Rapid process with new light sources
tubLAN Q.0 is also breaking new ground in terms of the light sources used to emit the photons. All quantum networks realized to date, such as those in Vienna, Cambridge (England), or Hefei (China), use lasers for this purpose. However, these do not emit the required single photons in all cases, but often groups of two or more. These cannot then be used to produce the quantum key, though, and thus reduce the transmission rate. "Since, after all, the keys used have to be just as long as the message itself, this slows down the process noticeably," says Heindel. "We will therefore, for the first time in a realistic network environment, use pure single-photon sources that actually emit only a single light particle at a time."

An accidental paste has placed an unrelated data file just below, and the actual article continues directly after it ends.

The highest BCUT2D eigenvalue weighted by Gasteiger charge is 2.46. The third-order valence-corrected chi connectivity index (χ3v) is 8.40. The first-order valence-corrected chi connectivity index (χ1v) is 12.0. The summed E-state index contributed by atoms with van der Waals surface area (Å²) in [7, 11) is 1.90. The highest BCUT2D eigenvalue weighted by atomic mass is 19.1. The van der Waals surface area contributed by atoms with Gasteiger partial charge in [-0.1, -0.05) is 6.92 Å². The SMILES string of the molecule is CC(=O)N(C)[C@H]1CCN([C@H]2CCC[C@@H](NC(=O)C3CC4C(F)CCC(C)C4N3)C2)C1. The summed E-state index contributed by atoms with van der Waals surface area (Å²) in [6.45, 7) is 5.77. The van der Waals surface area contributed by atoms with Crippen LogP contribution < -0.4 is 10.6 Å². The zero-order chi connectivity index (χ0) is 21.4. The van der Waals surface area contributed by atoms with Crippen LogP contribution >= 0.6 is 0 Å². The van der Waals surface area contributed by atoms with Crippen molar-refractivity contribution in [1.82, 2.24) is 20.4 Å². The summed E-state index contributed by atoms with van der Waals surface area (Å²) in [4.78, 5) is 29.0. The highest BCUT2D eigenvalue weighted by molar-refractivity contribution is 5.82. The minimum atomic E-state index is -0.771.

The research group headed by Prof. Dr. Stephan Reitzenstein at TU Berln is developing the single photon sources for the fiber optic network using the MDI-QKD method. For the open-air transmission, sources are being built in a collaboration between the University of Oldenburg, the University of Applied Sciences Emden / Leer, and the University of Jena. The simulation and theoretical modeling of the experimental results is carried out in collaboration with the junior research group led by Dr. Anna Pappa at TU Berlin, which is funded by the Emmy Noether Program of the German Research Foundation (DFG)